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Thursday, November 19, 2015

Seriously, what else did you expect? After Obama/Trudeau meeting, US President treats Canada like an immature child


Canada will soon sign onto the Trans-Pacific Partnership trade agreement, U.S. President Barack Obama said, going further than the country’s new prime minister has committed.

Obama and Prime Minister Justin Trudeau spoke Thursday in Manila after their first bilateral meeting on the sidelines of the Asia-Pacific Economic Cooperation summit. In his remarks, Obama seemed to cast the Pacific trade agreement as a done deal, while Trudeau has declined to take a position other than to say it will be reviewed in parliament.

“We are both soon to be signatories of the TPP agreement,” Obama said. “That’s another area we can continue to have important discussions,” he said.

“I know Justin has to agree with what’s happened, but we think that after that process has taken place, Canada, the United States and the other countries that are here can establish the high-standards agreement that protects labor, protects the environment, protects the kind of high value-added goods and services that we both excel in,” Obama said...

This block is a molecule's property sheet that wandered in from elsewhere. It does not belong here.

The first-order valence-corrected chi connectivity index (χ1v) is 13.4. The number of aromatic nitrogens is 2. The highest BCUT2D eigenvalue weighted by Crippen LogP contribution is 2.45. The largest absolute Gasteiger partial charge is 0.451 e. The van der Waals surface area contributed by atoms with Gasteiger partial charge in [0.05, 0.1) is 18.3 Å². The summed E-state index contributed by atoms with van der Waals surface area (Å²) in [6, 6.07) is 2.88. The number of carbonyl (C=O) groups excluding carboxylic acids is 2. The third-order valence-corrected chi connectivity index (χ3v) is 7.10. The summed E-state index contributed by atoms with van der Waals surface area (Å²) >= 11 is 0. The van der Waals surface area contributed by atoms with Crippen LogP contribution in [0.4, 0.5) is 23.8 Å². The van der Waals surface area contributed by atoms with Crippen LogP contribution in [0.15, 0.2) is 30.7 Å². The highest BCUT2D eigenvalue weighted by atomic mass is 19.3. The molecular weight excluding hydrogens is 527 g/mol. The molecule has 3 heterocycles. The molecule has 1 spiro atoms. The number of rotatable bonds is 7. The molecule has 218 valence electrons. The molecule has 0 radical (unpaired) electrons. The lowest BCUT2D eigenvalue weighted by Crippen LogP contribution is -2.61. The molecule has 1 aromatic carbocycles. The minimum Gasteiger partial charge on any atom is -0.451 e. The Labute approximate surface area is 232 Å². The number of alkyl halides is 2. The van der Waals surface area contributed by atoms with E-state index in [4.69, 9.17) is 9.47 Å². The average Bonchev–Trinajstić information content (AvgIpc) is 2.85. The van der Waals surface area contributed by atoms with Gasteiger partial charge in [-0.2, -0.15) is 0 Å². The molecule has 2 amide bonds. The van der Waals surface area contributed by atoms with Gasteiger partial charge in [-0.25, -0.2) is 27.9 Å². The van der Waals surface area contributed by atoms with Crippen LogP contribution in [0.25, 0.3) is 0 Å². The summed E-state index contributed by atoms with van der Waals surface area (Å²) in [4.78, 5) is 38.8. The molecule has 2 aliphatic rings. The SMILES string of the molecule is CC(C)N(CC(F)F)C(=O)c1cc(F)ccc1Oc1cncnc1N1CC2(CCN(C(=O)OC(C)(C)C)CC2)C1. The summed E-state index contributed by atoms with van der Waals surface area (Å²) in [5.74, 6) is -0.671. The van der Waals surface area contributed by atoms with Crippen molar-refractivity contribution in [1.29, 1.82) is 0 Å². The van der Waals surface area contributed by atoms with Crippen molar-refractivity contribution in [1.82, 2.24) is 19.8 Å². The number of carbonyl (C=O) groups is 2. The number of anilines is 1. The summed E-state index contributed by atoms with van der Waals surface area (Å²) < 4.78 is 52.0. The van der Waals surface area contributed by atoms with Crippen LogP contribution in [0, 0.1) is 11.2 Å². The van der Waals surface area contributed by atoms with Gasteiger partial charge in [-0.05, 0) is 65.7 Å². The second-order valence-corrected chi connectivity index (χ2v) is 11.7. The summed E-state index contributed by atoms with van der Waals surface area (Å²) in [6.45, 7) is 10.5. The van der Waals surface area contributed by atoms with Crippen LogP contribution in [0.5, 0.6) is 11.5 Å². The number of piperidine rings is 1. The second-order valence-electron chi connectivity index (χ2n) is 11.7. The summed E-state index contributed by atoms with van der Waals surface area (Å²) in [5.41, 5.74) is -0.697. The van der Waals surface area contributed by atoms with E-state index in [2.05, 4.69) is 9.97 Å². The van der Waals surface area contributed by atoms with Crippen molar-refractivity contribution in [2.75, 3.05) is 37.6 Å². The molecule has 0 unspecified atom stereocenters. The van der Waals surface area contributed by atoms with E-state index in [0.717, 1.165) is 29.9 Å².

See also:

Unscripted response of rookie prime minister garners his worst week in the press since before campaign


...From a Canadian perspective, it was on tone that an unscripted Trudeau most came up short.

He may have denounced the Paris attacks in strong terms in private but, in his public communications, he did not rise to the occasion.

There was a glaring disconnect between Trudeau’s quasi-dogmatic insistence that it was business as usual on the refugee and the war on ISIS fronts and the public’s sense that the attacks were a watershed event that deserved a fuller airing.

He seemed to shrug off the well-intentioned concern of many of his provincial and municipal allies as to his refugee timetable. When federal reassurance was needed, it was offered on a piecemeal basis and usually short on specifics.

Against the backdrop of the carnage in Paris, some otherwise endearing features of Trudeau’s political persona, starting with his willingness to pose for selfies on demand, turned into liabilities. There are times when glamour is the opposite of gravitas.

Media reviews of Trudeau’s post-Paris week were particularly scathing in Quebec, the province whose links with France are the strongest. Cartoonists had a field day at his expense...

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